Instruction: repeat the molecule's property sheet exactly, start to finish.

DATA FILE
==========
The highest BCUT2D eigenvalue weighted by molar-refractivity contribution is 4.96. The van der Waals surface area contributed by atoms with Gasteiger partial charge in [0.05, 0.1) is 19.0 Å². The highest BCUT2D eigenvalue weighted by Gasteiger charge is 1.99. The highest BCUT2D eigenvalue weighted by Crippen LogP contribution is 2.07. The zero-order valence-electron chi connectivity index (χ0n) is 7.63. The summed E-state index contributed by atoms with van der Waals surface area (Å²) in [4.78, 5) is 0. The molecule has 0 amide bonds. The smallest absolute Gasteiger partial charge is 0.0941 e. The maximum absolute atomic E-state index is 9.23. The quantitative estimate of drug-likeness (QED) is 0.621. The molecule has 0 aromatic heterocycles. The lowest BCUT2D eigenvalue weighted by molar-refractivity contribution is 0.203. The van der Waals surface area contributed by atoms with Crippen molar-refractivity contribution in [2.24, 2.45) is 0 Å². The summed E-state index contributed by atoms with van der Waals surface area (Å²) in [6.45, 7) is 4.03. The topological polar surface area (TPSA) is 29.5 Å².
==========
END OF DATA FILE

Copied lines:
The highest BCUT2D eigenvalue weighted by molar-refractivity contribution is 4.96. The van der Waals surface area contributed by atoms with Gasteiger partial charge in [0.05, 0.1) is 19.0 Å². The highest BCUT2D eigenvalue weighted by Gasteiger charge is 1.99. The highest BCUT2D eigenvalue weighted by Crippen LogP contribution is 2.07. The zero-order valence-electron chi connectivity index (χ0n) is 7.63. The summed E-state index contributed by atoms with van der Waals surface area (Å²) in [4.78, 5) is 0. The molecule has 0 amide bonds. The smallest absolute Gasteiger partial charge is 0.0941 e. The maximum absolute atomic E-state index is 9.23. The quantitative estimate of drug-likeness (QED) is 0.621. The molecule has 0 aromatic heterocycles. The lowest BCUT2D eigenvalue weighted by molar-refractivity contribution is 0.203. The van der Waals surface area contributed by atoms with Crippen molar-refractivity contribution in [2.24, 2.45) is 0 Å². The summed E-state index contributed by atoms with van der Waals surface area (Å²) in [6.45, 7) is 4.03. The topological polar surface area (TPSA) is 29.5 Å².